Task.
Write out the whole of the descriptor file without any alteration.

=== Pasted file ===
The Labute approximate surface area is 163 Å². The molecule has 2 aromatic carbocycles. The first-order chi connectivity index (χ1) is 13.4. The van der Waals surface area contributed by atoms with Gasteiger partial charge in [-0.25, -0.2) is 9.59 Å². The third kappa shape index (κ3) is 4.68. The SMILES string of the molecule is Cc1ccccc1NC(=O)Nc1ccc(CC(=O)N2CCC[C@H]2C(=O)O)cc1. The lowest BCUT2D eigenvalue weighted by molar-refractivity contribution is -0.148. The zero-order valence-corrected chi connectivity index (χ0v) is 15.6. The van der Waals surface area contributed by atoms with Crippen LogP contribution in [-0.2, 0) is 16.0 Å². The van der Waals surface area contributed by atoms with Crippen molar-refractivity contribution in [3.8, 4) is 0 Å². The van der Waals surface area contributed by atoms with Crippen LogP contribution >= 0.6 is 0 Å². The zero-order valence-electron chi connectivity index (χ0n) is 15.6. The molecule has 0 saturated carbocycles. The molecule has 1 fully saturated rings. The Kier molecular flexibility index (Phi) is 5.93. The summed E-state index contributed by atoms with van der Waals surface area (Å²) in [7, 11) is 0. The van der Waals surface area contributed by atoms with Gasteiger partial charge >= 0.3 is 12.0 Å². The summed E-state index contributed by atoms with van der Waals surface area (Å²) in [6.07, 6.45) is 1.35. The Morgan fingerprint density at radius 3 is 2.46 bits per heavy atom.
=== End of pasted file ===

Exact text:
The Labute approximate surface area is 163 Å². The molecule has 2 aromatic carbocycles. The first-order chi connectivity index (χ1) is 13.4. The van der Waals surface area contributed by atoms with Gasteiger partial charge in [-0.25, -0.2) is 9.59 Å². The third kappa shape index (κ3) is 4.68. The SMILES string of the molecule is Cc1ccccc1NC(=O)Nc1ccc(CC(=O)N2CCC[C@H]2C(=O)O)cc1. The lowest BCUT2D eigenvalue weighted by molar-refractivity contribution is -0.148. The zero-order valence-corrected chi connectivity index (χ0v) is 15.6. The van der Waals surface area contributed by atoms with Crippen LogP contribution in [-0.2, 0) is 16.0 Å². The van der Waals surface area contributed by atoms with Crippen molar-refractivity contribution in [3.8, 4) is 0 Å². The van der Waals surface area contributed by atoms with Crippen LogP contribution >= 0.6 is 0 Å². The zero-order valence-electron chi connectivity index (χ0n) is 15.6. The molecule has 0 saturated carbocycles. The molecule has 1 fully saturated rings. The Kier molecular flexibility index (Phi) is 5.93. The summed E-state index contributed by atoms with van der Waals surface area (Å²) in [7, 11) is 0. The van der Waals surface area contributed by atoms with Gasteiger partial charge >= 0.3 is 12.0 Å². The summed E-state index contributed by atoms with van der Waals surface area (Å²) in [6.07, 6.45) is 1.35. The Morgan fingerprint density at radius 3 is 2.46 bits per heavy atom.